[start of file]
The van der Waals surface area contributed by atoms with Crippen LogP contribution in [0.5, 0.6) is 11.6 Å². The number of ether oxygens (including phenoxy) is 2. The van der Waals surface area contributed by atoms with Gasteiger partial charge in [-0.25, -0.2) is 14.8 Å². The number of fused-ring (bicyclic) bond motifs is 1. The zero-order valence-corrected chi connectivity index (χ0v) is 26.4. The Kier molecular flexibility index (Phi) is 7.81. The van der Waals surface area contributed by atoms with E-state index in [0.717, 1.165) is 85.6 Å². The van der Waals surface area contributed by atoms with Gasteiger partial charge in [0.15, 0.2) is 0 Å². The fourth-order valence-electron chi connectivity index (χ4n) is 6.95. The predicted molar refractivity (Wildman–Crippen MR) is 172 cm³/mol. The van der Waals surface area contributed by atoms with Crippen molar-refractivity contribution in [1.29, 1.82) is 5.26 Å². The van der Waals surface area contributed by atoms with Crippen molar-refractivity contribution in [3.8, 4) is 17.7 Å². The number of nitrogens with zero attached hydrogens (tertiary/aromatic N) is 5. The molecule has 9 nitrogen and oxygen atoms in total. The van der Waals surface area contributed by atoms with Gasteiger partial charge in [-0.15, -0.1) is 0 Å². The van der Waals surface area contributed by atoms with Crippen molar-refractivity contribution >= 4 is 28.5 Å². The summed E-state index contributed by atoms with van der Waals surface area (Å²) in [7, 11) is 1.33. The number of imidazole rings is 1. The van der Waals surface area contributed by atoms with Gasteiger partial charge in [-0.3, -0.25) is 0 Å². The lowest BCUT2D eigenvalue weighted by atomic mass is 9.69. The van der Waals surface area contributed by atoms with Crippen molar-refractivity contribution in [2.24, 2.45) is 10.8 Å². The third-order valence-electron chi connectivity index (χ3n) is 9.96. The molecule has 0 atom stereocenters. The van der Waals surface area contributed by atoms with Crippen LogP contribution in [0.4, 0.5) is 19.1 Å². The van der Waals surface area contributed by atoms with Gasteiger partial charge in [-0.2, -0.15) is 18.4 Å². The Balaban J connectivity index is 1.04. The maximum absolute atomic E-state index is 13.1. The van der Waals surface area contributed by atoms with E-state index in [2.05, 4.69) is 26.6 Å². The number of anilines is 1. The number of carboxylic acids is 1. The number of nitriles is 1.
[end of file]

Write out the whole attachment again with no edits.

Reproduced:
The van der Waals surface area contributed by atoms with Crippen LogP contribution in [0.5, 0.6) is 11.6 Å². The number of ether oxygens (including phenoxy) is 2. The van der Waals surface area contributed by atoms with Gasteiger partial charge in [-0.25, -0.2) is 14.8 Å². The number of fused-ring (bicyclic) bond motifs is 1. The zero-order valence-corrected chi connectivity index (χ0v) is 26.4. The Kier molecular flexibility index (Phi) is 7.81. The van der Waals surface area contributed by atoms with E-state index in [0.717, 1.165) is 85.6 Å². The van der Waals surface area contributed by atoms with Gasteiger partial charge in [0.15, 0.2) is 0 Å². The fourth-order valence-electron chi connectivity index (χ4n) is 6.95. The predicted molar refractivity (Wildman–Crippen MR) is 172 cm³/mol. The van der Waals surface area contributed by atoms with Crippen molar-refractivity contribution in [1.29, 1.82) is 5.26 Å². The van der Waals surface area contributed by atoms with Crippen molar-refractivity contribution in [3.8, 4) is 17.7 Å². The number of nitrogens with zero attached hydrogens (tertiary/aromatic N) is 5. The molecule has 9 nitrogen and oxygen atoms in total. The van der Waals surface area contributed by atoms with Gasteiger partial charge in [-0.15, -0.1) is 0 Å². The van der Waals surface area contributed by atoms with Crippen molar-refractivity contribution >= 4 is 28.5 Å². The summed E-state index contributed by atoms with van der Waals surface area (Å²) in [7, 11) is 1.33. The number of imidazole rings is 1. The van der Waals surface area contributed by atoms with Gasteiger partial charge in [-0.3, -0.25) is 0 Å². The lowest BCUT2D eigenvalue weighted by atomic mass is 9.69. The van der Waals surface area contributed by atoms with Crippen molar-refractivity contribution in [2.24, 2.45) is 10.8 Å². The third-order valence-electron chi connectivity index (χ3n) is 9.96. The molecule has 0 atom stereocenters. The van der Waals surface area contributed by atoms with Crippen LogP contribution in [0.4, 0.5) is 19.1 Å². The van der Waals surface area contributed by atoms with Gasteiger partial charge in [-0.2, -0.15) is 18.4 Å². The Balaban J connectivity index is 1.04. The maximum absolute atomic E-state index is 13.1. The van der Waals surface area contributed by atoms with E-state index in [2.05, 4.69) is 26.6 Å². The number of anilines is 1. The number of carboxylic acids is 1. The number of nitriles is 1.